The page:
Tag Archive for 'Corruption in India'

A selective rage over corruption

We rail against the bribe taker not the bribe giver says Manu Joseph in New York Times

The best thing about Indian politicians is that they make you feel you are a better person. Not surprisingly, Indians often derive their moral confidence not through the discomfort of examining their own actions, but from regarding themselves as decent folks looted by corrupt, villainous politicians.

This is at the heart of a self-righteous middle-class uprising against political corruption, a television news drama that reached its inevitable climax in Delhi on Tuesday when the rural social reformer Anna Hazare was about to set out for his death fast — the second one he has attempted this year to press his demand for a powerful anti-corruption agency.

He was arrested by the police, ostensibly in the interest of law and order.

Prime Minister Manmohan Singh, in his Independence Day address to the nation on Monday, took digs at Mr. Hazare and his tactic of using hunger strikes to twist the arm of an elected government. Mr. Singh said that he did not have “a magic wand” to end corruption in India. more

Time to step back

In Indian Express Pratap Bhanu Mehta argues for a fine balance, not an insolent civil society or a tyrannical state.

History repeats itself, first as farce and then as more farce. But in this drama both the so-called civil society and the state are bringing out the worst in each other, to the point where they both, in different ways, represent a threat to democratic values. There is no doubt that Anna Hazare’s movement powerfully expressed anger against corruption, even as its own proposed solutions border on unreasonable daftness. But it has to be said that the way in which state power is being exercised to control and squelch protest is a dangerous trend for Indian democracy. Democracy requires a delicacy of moral judgment. So we are now in the awkward position of worrying that though the state is right in asserting the supremacy of institutions, it is becoming dangerously arbitrary and arrogant. Hazare’s approach and proposals are ill-considered. But the right of that movement to protest needs to be defended. Unfortunately, both the state and civil society are in a “if you are not with us, you are against us” mood. That does not augur well for Indian society. more

The new corruption meter

In the 2010 Corruption Perceptions Index, India is where it was 15 years ago. Does that mean we are culturally inclined to be a corrupt nation? Aakar Patel in Mint Lounge:

India has remained as corrupt as it was 15 years ago, in the eyes of experts and those who do business with us. Are things changing here? The laws are getting better, and the Right to Information Act in particular is exceptional. However, we are talking about culture.

Corruption is of two types. The first is transactional, where a bending or breaking of the rule is agreed upon and paid for. This is the common form of corruption. All nations are susceptible to it, because it hinges on the morality of individuals.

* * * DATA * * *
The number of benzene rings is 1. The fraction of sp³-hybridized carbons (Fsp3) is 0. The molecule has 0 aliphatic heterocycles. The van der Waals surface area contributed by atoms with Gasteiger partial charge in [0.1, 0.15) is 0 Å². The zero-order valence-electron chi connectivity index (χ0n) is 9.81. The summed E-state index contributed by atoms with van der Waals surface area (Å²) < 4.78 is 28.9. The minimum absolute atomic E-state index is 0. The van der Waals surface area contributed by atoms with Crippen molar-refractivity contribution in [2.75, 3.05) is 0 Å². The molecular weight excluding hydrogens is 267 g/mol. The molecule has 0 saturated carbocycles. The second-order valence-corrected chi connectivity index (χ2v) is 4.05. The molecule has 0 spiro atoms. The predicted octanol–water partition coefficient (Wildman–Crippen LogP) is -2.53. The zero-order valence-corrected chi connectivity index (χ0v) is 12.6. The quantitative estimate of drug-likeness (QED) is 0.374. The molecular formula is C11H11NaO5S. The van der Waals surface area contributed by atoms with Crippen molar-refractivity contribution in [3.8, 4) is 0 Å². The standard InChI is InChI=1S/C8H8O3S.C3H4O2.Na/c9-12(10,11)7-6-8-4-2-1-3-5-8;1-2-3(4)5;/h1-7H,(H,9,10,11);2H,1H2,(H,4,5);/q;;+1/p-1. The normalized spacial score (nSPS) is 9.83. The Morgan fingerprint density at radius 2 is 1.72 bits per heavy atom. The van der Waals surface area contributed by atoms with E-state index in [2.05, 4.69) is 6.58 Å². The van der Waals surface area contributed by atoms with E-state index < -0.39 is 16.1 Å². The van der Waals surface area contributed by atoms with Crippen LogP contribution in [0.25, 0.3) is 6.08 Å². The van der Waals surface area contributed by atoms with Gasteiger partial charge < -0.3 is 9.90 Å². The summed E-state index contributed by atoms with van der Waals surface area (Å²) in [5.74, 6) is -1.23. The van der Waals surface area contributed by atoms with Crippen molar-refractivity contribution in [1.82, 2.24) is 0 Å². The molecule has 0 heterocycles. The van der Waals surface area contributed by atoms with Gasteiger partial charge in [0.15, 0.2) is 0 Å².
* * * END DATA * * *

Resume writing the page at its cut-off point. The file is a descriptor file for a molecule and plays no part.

The second form of corruption is that where the act of corruption unfolds not from greed but opportunity.

This is the lower form, and more venal.

Here the transaction is forced, and the payer is unwilling and often on the right side of the law. Yet he must bribe because he is vulnerable. It could be to build a house, release a consignment from customs, collect a relative’s corpse from the morgue or collect an income-tax refund. We are familiar with this in India, and it is extortion, though we do not think of it so harshly.

Such corruption is lethal and difficult to root out. It reveals a cultural lack of morality. In such a culture it is the upright man who is noticed (Manmohan Singh) because he is the exception. In the top nations on our list, the fact that a leader is not corrupt would be assumed and not remarked upon.

Some cultures accommodate corruption while others are equipped to resist it. Ours isn’t, and we will remain where we are on that list for a very long time.

This is not to say that all of us are the same.

In India, the Catholic holds a higher standard of morality than the Hindu or Muslim. He is more upright and less susceptible to corruption, as those who live in Catholic areas know. More:

India slips further in world corrruption index

India has slipped further in the global corruption perception index released annually by corruption watchdog Transparency International (TI). In world rankings, India came down from 72nd to 85th slot in a list of 180 countries. Some rankings:

Bhutan 45; India 85; Sri lanka 92; The Maldives 115; Nepal 121; Pakistan 134; Bangladesh 147; Afghanistan 176; Burma 178.

China is at 72.

The Top five: Denmark, New Zealand, Sweden, Singapore, Finland

The US is at 18 and the UK at 16

More here, and click here for the full list: